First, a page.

Here I want to show how low-level bit manipulation can lead to curious results in the memory layout of 2D matrices.
It is a well known fact among programmers that certain arithmetic operations can be trivially expressed at the bit level. Among them:1
- Division by 2N is a right shift by N bits.
- Multiplication by 2N is a left shift by N bits.
- Finding the remainder after division by 2N. Just take N rightmost bits.
- Alignment of memory objects to a 2N byte boundary. Clear N rightmost bits to go to the nearest lower address.
The operations above are special cases that are faster than their full-fledged counterparts that are not limited to power-of-two arguments. This is, for example, why compilers love replacing any mul and div with corresponding bitwise operations whenever possible.2
Take a look at the following matrix.
The red thread shows how this matrix is laid out in memory as an array. The numbers in each cell are memory offsets of the corresponding elements.
This layout is called the linear layout.
Each element in the matrix has a Cartesian coordinate. Assuming the origin is in the top left corner each coordinate can be written as (y, x). Offset 0 corresponds to coordinate (0, 0); offset 42 to coordinate (5, 2) and so on.
The mapping between the Cartesian coordinates and memory offsets can be expressed as a function:
def linear(x, y, width): return width * y + x
This function works for any value of
width. To see something interesting on the bit level, we need to limit ourselves to square matrices with a power-of-two size.
Here are a few mappings for the matrix above:
|010 = 0002||010 = 0002||010 = 000 0002|
|110 = 0012||210 = 0102||1010 = 001 0102|
|510 = 1012||210 = 0102||4210 = 101 0102|
Calculating a linear offset is a matter of concatenating y and x. This works because the bit size of y and x is log2(8) = 3.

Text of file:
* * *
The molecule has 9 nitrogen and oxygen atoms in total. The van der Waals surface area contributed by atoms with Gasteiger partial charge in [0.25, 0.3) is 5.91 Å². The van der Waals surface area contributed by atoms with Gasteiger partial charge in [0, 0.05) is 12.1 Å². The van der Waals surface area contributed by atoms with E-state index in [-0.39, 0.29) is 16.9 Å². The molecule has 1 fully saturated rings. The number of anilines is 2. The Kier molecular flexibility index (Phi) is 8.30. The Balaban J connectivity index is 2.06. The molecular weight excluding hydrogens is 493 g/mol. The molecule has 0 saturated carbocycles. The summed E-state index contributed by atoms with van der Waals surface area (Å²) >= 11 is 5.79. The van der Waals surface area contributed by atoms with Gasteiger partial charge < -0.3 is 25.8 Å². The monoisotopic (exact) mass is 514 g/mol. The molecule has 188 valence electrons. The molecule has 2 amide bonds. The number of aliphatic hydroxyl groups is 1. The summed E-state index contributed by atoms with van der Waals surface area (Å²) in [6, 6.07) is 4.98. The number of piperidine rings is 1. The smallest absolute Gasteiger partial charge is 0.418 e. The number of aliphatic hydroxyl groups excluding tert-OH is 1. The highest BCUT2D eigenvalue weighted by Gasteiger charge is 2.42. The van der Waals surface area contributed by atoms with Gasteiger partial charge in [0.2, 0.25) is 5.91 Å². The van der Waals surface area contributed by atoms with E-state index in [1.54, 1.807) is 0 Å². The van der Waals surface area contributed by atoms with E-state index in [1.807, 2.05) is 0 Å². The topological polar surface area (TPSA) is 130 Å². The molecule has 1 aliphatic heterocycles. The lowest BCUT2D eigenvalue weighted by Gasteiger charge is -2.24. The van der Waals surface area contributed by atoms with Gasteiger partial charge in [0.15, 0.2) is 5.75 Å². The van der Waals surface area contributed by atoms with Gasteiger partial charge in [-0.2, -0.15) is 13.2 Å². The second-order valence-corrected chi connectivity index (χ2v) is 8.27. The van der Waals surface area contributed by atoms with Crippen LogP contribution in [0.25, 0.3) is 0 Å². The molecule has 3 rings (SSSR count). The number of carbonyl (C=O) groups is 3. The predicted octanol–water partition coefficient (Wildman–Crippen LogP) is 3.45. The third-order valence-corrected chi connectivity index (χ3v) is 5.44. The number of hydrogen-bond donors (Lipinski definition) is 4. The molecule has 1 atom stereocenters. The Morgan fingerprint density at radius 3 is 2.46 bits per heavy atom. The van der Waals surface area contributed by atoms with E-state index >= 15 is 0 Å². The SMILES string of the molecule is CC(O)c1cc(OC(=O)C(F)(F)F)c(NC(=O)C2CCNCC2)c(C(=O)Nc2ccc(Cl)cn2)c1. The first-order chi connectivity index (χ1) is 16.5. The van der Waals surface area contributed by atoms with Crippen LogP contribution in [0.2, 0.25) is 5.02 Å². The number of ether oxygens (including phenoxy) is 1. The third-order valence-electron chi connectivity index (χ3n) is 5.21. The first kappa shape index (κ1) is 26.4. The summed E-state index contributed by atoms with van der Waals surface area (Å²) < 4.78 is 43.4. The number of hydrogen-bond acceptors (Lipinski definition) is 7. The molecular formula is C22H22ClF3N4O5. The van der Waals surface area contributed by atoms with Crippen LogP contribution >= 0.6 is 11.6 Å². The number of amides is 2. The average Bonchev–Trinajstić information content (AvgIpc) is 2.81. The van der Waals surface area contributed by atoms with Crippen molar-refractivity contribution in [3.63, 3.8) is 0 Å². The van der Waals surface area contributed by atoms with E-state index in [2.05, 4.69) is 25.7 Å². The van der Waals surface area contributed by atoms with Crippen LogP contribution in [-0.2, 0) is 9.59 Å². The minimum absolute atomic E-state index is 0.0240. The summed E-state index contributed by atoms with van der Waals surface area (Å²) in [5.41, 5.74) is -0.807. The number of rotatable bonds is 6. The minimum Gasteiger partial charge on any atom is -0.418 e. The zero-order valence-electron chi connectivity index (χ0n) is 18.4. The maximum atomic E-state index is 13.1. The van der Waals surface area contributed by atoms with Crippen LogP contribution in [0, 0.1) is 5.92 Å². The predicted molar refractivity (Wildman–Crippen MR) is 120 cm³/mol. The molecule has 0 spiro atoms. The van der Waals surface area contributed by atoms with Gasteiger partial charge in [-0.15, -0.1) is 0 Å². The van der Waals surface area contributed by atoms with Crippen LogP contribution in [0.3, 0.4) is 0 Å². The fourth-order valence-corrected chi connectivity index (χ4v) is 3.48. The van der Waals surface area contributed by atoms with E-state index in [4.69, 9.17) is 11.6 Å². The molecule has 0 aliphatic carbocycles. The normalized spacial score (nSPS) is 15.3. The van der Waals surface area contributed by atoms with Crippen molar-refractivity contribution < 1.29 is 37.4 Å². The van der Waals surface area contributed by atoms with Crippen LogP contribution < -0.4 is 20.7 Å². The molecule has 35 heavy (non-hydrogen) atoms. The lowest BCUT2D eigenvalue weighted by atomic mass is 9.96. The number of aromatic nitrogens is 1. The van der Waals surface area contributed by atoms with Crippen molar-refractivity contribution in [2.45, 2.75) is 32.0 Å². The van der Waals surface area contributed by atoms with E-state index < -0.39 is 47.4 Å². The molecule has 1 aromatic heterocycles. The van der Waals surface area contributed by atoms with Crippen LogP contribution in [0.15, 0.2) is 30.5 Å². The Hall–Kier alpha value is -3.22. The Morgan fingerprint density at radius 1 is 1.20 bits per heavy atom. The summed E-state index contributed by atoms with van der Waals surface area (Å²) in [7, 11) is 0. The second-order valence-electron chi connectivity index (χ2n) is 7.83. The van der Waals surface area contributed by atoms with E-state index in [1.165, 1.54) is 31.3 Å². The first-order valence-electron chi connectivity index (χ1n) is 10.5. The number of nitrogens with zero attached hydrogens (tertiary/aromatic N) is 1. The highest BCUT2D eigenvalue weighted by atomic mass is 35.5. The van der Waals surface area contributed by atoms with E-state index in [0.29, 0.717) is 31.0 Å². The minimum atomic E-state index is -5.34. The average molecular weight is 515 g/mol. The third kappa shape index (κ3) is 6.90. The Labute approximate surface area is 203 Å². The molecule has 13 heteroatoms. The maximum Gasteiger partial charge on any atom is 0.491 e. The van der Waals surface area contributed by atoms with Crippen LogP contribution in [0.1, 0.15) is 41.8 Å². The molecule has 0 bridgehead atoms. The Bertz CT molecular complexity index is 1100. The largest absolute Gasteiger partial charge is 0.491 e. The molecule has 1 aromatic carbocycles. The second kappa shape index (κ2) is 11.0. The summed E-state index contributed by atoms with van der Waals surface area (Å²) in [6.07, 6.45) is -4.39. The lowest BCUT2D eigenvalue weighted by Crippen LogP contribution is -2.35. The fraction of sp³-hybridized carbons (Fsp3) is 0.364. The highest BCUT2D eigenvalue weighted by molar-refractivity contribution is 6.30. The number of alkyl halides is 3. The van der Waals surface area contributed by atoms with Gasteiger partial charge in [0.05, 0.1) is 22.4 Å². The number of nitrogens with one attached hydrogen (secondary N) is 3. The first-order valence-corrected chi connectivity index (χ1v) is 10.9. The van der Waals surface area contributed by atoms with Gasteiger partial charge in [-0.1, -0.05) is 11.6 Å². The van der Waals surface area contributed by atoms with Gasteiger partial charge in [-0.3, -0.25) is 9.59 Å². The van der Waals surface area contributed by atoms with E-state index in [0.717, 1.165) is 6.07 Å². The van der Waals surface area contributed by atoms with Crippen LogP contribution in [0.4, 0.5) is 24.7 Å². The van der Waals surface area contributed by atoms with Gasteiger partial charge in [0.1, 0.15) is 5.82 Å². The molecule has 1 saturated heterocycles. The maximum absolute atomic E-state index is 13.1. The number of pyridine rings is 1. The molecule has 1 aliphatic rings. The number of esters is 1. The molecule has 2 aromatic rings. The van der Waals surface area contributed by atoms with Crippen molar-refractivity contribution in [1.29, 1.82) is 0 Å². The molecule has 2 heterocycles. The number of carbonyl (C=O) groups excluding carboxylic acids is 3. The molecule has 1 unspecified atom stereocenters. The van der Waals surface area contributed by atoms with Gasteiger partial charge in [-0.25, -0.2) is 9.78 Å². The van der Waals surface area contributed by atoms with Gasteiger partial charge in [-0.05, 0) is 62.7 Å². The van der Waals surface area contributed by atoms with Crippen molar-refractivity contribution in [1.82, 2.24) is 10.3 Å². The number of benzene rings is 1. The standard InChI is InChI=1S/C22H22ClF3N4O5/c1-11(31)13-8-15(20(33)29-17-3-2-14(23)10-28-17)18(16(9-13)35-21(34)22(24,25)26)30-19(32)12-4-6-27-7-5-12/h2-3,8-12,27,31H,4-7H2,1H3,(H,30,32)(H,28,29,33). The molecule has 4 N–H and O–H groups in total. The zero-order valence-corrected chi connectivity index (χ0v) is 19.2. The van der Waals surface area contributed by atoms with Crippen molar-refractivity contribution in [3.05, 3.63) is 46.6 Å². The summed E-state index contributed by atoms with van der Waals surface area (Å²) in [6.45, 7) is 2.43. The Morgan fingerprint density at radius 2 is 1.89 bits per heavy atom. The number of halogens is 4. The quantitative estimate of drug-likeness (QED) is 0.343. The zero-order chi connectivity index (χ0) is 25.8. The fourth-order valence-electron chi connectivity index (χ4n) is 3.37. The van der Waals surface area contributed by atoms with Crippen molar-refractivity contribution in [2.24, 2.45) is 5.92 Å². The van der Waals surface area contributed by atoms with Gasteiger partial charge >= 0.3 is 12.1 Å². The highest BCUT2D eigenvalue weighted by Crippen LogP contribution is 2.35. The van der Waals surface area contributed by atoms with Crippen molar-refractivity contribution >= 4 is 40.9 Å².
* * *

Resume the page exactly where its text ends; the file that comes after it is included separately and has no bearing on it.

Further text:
The linear layout is intuitive and easy to work with, but there are cases when it is inefficient.
Think about querying a texture in a shader. Textures are rarely read in linear order, row by row. More often a small rectangle is needed, that spans several rows and several columns. As it is always the case with memory, bytes are read in batches equal to the size of a cache line3, which means that reading random rectangles from a texture is inefficient, as it requires reading and then discarding a large amount of bytes.
To improve efficiency, variations of the swizzled layout are sometimes used by GPUs.
The swizzled layout keeps spatially close areas close together in memory:
The Z-pattern repeats itself on all levels, over and over again. This layout is more cache-friendly. Fortunately, mapping the Cartesian coordinates to memory offsets is very easy:
def swizzle(x, y): return ???
|010 = 0002||010 = 0002||010 = 0000002|
|010 = 0002||710 = 1112||2110 = 0101012|
|510 = 1012||210 = 0102||3810 = 1001102|
The last line explains the pattern. The bits of y and x are zipped together:
x2 x1 x0 y2 y1 y0
No arithmetic is needed.
swizzle function can not be implemented efficiently in a high level language, so I am not showing such an implementation.4 To be useful, this kind of layout needs to be implemented in hardware.
I find it amusing how simple bit manipulations may produce useful arithmetic results, or, in this case, even a recursive Z-pattern.
Now let’s hope no one succeeds in finding a similar pattern while factoring large numbers…
Of course these are basic properties that hold for any numeral system. ↩
These optimizations are part of a more general strength reduction optimization pass. ↩
The exact size of a cache line varies across processor architectures, 64 and 128 bytes are not uncommon. ↩
Modern x86 processors provide the PDEP instruction, which allows for an efficient implementation. ↩